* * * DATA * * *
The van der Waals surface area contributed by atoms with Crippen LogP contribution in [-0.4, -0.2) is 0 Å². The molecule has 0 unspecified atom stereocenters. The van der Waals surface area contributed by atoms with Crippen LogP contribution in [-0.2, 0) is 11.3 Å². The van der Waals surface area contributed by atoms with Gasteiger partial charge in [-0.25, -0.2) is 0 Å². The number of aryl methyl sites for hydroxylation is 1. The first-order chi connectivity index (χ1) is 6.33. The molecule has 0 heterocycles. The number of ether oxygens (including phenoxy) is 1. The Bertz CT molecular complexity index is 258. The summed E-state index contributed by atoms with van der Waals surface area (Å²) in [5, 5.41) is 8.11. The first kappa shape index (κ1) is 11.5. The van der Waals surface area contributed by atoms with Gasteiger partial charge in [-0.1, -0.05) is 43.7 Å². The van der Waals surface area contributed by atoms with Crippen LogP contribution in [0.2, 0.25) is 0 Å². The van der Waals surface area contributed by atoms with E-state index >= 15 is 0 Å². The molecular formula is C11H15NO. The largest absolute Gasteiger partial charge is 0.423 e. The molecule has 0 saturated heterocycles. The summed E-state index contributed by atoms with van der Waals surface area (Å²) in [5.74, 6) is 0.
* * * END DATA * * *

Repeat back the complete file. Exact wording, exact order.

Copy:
The van der Waals surface area contributed by atoms with Crippen LogP contribution in [-0.4, -0.2) is 0 Å². The molecule has 0 unspecified atom stereocenters. The van der Waals surface area contributed by atoms with Crippen LogP contribution in [-0.2, 0) is 11.3 Å². The van der Waals surface area contributed by atoms with Gasteiger partial charge in [-0.25, -0.2) is 0 Å². The number of aryl methyl sites for hydroxylation is 1. The first-order chi connectivity index (χ1) is 6.33. The molecule has 0 heterocycles. The number of ether oxygens (including phenoxy) is 1. The Bertz CT molecular complexity index is 258. The summed E-state index contributed by atoms with van der Waals surface area (Å²) in [5, 5.41) is 8.11. The first kappa shape index (κ1) is 11.5. The van der Waals surface area contributed by atoms with Gasteiger partial charge in [-0.1, -0.05) is 43.7 Å². The van der Waals surface area contributed by atoms with Crippen LogP contribution in [0.2, 0.25) is 0 Å². The van der Waals surface area contributed by atoms with E-state index >= 15 is 0 Å². The molecular formula is C11H15NO. The largest absolute Gasteiger partial charge is 0.423 e. The molecule has 0 saturated heterocycles. The summed E-state index contributed by atoms with van der Waals surface area (Å²) in [5.74, 6) is 0.